During the long summer vacations on my family’s ranch, and every weekend on our little farm outside the city of Buenos Aires, asado roped in small crowds of our clan with a sense of anticipation, of promising rewards to come wrapped in slow and sweet Sunday glee.
Unassuming long tables were set by the women of the family, covering simple linen with bread baskets, large bowls of simple salads, and bottles of inexpensive red wine. They were, curiously, populated with perfect timing just before rounds of meat began circulating, served by the asador strolling around the table and deliberately selecting the piece that would land on your plate. Each round would take place in a predefined order and at a perfect tempo so that the temperature of the meat would be just right, every time. Guests were never hurried nor left waiting for too long. The meal would last for hours. A voice would arise from the table calling for “un aplauso para el asador!” (a round of applause for the asador). It would be terrible manners not to acknowledge such a feat of art with this customary and expected gesture.
And then, as slowly as it all started, the meal would wind up with plump peaches and dulce de leche, or caramel-coated flan and maybe sweetened espresso coffee, as one by one, people slowly departed. The children would leave the table to play, the youth to light a forbidden cigarette, the elders to take a siesta, and the women to clean up. We felt filled and fulfilled by the nourishing food, the lighthearted chatter, the passionate and unimportant recurrent debates during the sobremesa (the long after-meal time spent at the table discussing futbol, politics, or raising children). The day would seamlessly and peacefully melt into an indigo twilight. We all felt enriched by the renewed sense of belonging.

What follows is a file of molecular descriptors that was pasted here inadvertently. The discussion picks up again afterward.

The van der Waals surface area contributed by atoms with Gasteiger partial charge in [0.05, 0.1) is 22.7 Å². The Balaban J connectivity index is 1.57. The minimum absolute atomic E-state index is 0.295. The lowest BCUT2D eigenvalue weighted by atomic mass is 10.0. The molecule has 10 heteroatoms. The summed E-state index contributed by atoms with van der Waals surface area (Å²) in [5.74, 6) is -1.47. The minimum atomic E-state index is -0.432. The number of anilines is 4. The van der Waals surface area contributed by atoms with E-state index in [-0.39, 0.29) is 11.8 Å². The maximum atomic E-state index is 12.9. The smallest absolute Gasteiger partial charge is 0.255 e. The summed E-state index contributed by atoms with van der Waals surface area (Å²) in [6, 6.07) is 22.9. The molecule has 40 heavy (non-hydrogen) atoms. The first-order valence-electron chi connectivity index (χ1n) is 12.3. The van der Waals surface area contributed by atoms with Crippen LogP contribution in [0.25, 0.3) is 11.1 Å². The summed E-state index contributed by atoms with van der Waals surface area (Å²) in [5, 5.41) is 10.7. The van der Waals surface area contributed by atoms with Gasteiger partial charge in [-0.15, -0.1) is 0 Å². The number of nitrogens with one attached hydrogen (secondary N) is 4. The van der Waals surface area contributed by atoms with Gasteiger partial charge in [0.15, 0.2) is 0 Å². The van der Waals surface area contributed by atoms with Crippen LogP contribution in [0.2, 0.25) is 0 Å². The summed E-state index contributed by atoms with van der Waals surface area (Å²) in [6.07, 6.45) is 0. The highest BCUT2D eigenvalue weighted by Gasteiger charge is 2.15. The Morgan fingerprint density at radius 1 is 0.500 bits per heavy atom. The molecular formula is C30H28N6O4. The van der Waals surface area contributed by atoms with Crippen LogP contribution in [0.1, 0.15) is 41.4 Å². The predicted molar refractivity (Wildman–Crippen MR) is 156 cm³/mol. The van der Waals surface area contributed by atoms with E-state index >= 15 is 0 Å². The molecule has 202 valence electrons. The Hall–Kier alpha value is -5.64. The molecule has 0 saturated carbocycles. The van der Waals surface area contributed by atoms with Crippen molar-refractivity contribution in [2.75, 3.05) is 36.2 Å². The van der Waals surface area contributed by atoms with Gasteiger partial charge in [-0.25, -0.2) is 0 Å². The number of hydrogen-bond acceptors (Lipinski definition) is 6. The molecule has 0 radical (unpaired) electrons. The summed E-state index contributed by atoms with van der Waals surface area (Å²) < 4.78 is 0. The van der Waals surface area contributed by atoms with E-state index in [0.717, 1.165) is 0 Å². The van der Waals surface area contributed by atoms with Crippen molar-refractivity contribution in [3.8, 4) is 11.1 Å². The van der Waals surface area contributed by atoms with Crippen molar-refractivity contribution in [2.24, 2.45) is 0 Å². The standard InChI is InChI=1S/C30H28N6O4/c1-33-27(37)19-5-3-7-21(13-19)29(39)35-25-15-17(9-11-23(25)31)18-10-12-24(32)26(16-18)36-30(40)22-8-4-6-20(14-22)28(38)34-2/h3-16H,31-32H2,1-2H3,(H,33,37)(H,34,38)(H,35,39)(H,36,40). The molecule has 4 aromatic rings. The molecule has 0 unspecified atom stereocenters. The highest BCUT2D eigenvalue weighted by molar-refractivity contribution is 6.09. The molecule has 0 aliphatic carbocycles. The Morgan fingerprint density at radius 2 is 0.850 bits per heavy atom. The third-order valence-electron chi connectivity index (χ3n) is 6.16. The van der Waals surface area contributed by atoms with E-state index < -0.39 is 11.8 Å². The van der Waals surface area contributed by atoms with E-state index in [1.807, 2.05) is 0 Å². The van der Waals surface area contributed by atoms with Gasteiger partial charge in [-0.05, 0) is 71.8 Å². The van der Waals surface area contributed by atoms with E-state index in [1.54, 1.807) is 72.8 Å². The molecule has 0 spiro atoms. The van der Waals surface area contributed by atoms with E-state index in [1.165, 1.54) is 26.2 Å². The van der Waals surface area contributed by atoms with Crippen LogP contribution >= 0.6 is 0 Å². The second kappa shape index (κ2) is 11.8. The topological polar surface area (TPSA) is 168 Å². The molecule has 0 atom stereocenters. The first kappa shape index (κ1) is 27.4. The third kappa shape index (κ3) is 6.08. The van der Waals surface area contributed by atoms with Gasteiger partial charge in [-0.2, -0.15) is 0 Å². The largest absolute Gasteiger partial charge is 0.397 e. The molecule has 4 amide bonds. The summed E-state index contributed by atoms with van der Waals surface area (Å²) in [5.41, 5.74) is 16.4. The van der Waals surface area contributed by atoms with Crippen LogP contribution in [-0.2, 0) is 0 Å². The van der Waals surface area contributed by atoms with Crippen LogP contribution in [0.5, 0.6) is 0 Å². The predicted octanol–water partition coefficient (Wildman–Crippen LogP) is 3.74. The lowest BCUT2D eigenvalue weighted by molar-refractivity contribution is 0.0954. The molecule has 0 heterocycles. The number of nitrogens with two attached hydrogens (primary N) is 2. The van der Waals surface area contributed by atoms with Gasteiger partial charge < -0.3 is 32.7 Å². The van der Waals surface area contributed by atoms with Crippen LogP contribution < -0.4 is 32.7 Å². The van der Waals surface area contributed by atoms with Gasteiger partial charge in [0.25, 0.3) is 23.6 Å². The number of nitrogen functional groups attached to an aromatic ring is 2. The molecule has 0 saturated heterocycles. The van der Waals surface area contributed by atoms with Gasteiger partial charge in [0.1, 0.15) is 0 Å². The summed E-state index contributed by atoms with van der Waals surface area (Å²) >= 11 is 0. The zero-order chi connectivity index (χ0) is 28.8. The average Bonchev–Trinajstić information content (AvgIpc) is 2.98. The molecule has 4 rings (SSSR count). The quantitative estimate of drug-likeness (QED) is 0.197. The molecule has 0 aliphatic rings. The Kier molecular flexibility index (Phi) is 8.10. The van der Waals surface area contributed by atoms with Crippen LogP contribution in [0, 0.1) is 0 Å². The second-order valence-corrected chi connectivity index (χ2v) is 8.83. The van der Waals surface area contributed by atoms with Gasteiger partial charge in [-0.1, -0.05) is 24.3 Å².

But today more than ever before, a new kind of community is required for this tradition to deservedly live on — a community of stewardship. Not all meat is created equal, and for it to continue to be an emblem of Argentine culture, it must reflect deep care and humble reverence for the land and the animals. There is much more to consider than in those early days of wild cattle roaming the Pampas. We need to be much more mindful than we are presently, as industrial agriculture conspicuously erodes not only the soils and rich diversity of life in these grasslands, but also the deep indigenous knowledge and cultural understanding of how to manage land in harmony with its essence and rhythms. With feedlots now rearing their ugly head, disconcerted Argentinenans are struggling to recall what good meat is supposed to taste like.
As we pass down this notable tradition of “asado” to the younger generations in our quest to nurture community, I work and yearn to bestow upon them the more urgent and compelling legacy of profound love and homage for those landscapes that I became enamoured with during my childhood; to instill knowledge and skills for holistic stewardship focused on the beauty and complexity of the earth’s inherent abundance and resilience. This is what will feed our children, and let them feast together, in community, around the table.
To Have a Hero